Israel's Prime Minister Benjamin Netanyahu has doubled down on his complaints of unfair treatment at the hands of his opponents by demanding the right to confront the men who have turned state's witness against him in three corruption investigations.
Addressing the nation Monday evening in what was billed ahead of time as a "dramatic announcement," Netanyahu said the face-to-face meetings should happen on live television, so that the Israeli public could see and hear him challenge all the accusations against him.
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Netanyahu said he had already twice requested the opportunity to question the three state's witnesses but had been rebuffed on both occasions by investigators.
Israel's Prime Minister has been investigated by police in three separate cases.
Over the course of the police investigations, three former close confidants of Netanyahu -- Ari Harow, Shlomo Filber and Nir Hefetz -- have turned against him.
All three investigations have been handed over to the attorney general, who will make the final decision over whether to indict Netanyahu.
Police have said there is sufficient evidence to charge the Prime Minister with fraud, bribery and breach of trust.
Netanyahu has repeatedly denied any wrongdoing, but the investigations have still cast a shadow over the last two years of his premiership, as well as being a central issue in the unfolding general election campaign.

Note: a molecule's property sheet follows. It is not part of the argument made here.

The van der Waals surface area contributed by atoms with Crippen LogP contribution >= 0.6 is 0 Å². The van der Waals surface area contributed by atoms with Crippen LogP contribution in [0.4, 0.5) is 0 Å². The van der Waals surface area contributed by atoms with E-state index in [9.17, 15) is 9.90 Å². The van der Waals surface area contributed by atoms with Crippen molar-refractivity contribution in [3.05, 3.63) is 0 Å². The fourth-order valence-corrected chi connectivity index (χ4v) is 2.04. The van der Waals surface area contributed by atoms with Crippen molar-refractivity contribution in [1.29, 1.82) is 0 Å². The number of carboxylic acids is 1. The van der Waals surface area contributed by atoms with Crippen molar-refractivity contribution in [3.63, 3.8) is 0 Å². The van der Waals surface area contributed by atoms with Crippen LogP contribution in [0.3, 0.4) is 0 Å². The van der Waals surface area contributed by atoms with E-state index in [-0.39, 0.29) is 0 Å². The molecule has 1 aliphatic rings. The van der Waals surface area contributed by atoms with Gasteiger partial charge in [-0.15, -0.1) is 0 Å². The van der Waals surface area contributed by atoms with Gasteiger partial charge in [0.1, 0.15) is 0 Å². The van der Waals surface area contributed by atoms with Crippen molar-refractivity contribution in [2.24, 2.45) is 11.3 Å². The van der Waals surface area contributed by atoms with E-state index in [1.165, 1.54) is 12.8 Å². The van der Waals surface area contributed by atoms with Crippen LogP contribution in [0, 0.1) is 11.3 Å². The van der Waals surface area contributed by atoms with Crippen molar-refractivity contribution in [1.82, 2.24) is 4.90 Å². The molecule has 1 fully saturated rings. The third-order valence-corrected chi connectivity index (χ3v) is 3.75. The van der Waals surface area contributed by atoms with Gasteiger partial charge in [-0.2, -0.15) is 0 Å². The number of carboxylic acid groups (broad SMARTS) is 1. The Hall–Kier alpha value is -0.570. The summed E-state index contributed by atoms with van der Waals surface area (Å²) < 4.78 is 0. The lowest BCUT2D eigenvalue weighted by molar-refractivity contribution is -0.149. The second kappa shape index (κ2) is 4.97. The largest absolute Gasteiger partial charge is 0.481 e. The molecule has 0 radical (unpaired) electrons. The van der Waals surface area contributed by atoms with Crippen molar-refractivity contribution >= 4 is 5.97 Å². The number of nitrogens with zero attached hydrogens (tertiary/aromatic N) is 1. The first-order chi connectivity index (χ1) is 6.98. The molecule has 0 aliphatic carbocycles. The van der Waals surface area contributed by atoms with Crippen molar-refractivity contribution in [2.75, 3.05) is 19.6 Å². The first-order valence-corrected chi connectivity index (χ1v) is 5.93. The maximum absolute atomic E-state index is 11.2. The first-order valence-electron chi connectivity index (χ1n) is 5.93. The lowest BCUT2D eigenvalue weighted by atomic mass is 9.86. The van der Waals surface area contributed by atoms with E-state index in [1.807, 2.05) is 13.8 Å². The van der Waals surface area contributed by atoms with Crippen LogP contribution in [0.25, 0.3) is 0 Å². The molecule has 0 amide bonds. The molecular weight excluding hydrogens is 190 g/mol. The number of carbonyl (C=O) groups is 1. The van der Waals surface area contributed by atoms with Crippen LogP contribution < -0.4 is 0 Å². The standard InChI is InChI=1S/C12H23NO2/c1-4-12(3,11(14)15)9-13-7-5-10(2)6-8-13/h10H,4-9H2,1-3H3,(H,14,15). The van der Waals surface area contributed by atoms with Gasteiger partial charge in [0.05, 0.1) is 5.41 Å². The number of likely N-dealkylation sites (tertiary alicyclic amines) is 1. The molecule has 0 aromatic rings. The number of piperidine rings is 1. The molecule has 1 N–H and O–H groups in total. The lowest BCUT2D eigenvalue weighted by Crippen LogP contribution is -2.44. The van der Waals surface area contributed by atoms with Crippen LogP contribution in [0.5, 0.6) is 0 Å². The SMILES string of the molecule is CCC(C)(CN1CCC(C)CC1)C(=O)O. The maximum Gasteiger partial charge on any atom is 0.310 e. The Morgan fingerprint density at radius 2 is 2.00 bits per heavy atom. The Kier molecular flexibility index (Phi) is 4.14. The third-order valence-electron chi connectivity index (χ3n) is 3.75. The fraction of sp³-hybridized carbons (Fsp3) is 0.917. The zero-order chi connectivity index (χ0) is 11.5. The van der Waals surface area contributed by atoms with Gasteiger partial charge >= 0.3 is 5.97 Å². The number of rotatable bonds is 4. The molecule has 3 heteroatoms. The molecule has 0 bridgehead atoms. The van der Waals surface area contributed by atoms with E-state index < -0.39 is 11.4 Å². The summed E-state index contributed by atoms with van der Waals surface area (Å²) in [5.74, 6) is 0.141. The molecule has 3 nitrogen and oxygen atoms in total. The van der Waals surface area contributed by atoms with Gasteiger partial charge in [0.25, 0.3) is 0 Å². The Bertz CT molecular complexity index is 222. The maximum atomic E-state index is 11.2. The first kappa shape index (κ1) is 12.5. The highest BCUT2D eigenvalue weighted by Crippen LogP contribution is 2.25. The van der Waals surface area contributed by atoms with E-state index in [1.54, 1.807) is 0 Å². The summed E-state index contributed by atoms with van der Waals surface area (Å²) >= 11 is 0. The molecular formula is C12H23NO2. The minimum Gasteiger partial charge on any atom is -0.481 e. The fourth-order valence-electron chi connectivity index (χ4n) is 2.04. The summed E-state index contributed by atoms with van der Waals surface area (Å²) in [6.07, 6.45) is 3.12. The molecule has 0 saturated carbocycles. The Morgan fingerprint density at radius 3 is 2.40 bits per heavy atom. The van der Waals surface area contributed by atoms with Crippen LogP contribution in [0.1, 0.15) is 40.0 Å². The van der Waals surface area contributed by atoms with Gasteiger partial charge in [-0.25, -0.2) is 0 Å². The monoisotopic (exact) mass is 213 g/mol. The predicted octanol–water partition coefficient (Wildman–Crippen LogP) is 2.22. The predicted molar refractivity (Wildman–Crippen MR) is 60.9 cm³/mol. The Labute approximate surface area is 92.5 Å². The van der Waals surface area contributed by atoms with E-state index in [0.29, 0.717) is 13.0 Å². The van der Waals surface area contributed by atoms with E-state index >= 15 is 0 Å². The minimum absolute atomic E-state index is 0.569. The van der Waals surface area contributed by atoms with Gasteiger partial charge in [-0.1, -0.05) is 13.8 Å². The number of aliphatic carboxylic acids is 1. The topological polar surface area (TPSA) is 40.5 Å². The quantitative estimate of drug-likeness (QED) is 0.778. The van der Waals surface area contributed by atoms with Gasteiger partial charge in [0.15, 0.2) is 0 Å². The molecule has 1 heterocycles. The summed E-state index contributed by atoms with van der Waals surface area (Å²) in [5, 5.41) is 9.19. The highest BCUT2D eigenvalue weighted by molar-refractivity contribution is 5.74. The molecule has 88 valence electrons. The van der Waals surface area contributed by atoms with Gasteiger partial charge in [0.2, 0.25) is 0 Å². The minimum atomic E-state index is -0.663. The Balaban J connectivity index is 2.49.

That election will take place on April 9, and there has been fevered speculation in recent weeks that the attorney general and his team are progressing with their deliberations at such a pace that Netanyahu will be asked to a pre-indictment hearing before election day.
Such a hearing would represent the Prime Minister's last chance to dissuade the attorney general from bringing charges.
In his address on Israeli television Monday night, Netanyahu denied he was making an attack on the rule of law, but questioned why certain individuals had not been called as witnesses in the investigations, and mocked the idea that he had received favorable media coverage in exchange for commercial favors, as two of the cases claim.
He also questioned why one of his chief rivals for the premiership, Yair Lapid of the opposition Yesh Atid party, had not been investigated.
Lapid also met with one of the businessmen named in one of the cases, Netanyahu said, and had even deleted his accounts of those meetings. Lapid has acknowledged such meetings took place but maintains there was nothing untoward about them.
In a statement released after Netanyahu's TV appearance, the Justice Ministry defended the work of the attorney general and the judiciary, saying they were following an "organized and professional work process that is not, and should not, be conducted in the media."